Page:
Wednesday, April 7, 2010

On Being Used in Ways that I Never Would Have Thought…

The Peace Corps is an experience about challenging yourself to go outside your comfort zone and then learning how to adapt, which in my opinion leads to a lot of personal growth. If anyone would have told me 5 years back that I would join the Peace Corps, or live in Africa, or be speaking Portuguese, or confidently navigating myself through the daily craziness of the market; I would not have believed any of these things that are my reality these days would have become part of my life story. However, I have always been interested in travel, languages, cultures, adventure and social justice so Peace Corps was not a completely random experience I chose; just an intense one! But if anyone had told me I would be leading an agricultural training, I surely would have laughed in their face. Agriculture has never played much of a role in my background, but I have taken a new interest in it since starting Peace Corps because it is so central to daily life in Mozambique. Around 80% of the population where I live are farmers, food security is a huge issue, and rather than eating many processed foods we buy fresh produce from the market or from or neighbors.

Last April, many of my fellow Peace Corps volunteers and I along with our Mozambican counterparts received a two-day training on the Bio-intensive Permaculture Garden because food security is such an issue here. These agricultural techniques are based on effectively managing water through creation of holes and water-directing swales, deep digging, composting, planting and management of crops to produce a high yield of food in a small space. My Mozambican co-worker thought it was interesting and so did I, and so we went home and put together a powerpoint presentation to show off what we learned and try to generate interest in putting the technique to use. Ultimately though, a permaculture project never got off the ground in our town. I was a little bummed, but my co-worker and I chose other projects to work on and I accepted that was probably the end of that.

So this year when my friend Katie asked me to come help her lead a permaculture training at her school I was excited, but nervous. I am definitely no expert, which I told her, but I was willing to study the manuals and had the overall idea in my mind from last year. We agreed to help lead students in her teacher training institute with the help of the agricultural professor at her school who had expressed interest in learning about permaculture. During the training, we started by teaching the students how to build compost piles and explaining all the benefits of the compost pile. Katie and I tried to explain all this agricultural terminology in Portuguese, which was comical because, who am I kidding, I do not even know it all in English!? However, with the knowledge and support of the Mozambican agricultural professor and because the students were engaged in the practical learning environment, they were able to fill in and add valuable information in our gaps. I showed off some pictures of gardens that had used compost in half versus no compost in the other half to show how much better the vegetables grew with compost to give a visual of the benefit.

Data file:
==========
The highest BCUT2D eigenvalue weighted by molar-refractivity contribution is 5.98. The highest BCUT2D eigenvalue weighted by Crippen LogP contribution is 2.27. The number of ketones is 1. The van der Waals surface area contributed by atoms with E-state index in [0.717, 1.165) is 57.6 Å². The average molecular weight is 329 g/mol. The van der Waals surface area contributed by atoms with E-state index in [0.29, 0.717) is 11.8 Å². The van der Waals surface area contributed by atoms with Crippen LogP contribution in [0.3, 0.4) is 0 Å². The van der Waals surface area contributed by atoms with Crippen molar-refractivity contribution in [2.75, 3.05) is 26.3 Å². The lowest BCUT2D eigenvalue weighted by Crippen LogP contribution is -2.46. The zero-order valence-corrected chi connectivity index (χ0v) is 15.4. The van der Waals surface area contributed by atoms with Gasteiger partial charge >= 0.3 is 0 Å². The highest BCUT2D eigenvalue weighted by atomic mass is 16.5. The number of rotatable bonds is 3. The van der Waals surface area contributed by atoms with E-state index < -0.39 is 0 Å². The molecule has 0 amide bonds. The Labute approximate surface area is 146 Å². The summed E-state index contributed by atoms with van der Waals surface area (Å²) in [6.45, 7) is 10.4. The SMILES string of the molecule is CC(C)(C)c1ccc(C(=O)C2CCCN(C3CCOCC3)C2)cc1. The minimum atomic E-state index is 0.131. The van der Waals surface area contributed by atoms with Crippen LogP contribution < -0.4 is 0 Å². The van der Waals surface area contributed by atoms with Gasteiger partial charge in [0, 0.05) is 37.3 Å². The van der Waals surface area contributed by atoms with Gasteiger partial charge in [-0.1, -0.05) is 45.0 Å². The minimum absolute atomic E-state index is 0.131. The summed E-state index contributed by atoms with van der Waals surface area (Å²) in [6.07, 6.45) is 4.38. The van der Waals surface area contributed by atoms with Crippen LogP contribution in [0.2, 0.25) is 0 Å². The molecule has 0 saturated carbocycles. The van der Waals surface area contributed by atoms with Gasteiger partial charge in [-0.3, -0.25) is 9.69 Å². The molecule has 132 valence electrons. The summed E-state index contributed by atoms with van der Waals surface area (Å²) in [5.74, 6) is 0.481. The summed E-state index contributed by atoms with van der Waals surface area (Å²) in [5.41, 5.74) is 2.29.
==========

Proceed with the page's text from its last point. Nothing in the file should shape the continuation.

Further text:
We also measured out a good garden size and went to work digging channels and holes to direct the water, and double digging and providing soil amendments to the garden beds, all of which are important techniques for permagardening. At the end of the day, we had a very good start to the project and had generated a lot of interest and excitement in the project, although admittedly Katie and I are not the most qualified teachers. Thanks to Katie’s initiative I agreed to do the project, thanks to a passionate Returned Peace Corps Volunteer named Peter Jensen (who now works in Peace Corps staff in Tanzania and goes all over the world doing permaculture trainings) I learned about this agricultural process that can improve people’s lives, and thanks to the hard work of the students I was helping train we had something worthwhile to show for the day. It just proves that a little effort can go along way (in this case, Peter, Katie, the agricultural professor, the students, and I all had the desire to teach and learn), that with collaboration we go much further than we could ever go alone (neither Katie, nor me, nor the Mozambican professor, nor the students could have done the project alone), and that you only must be willing to go out of your comfort zone to be the difference you want to see in the world.

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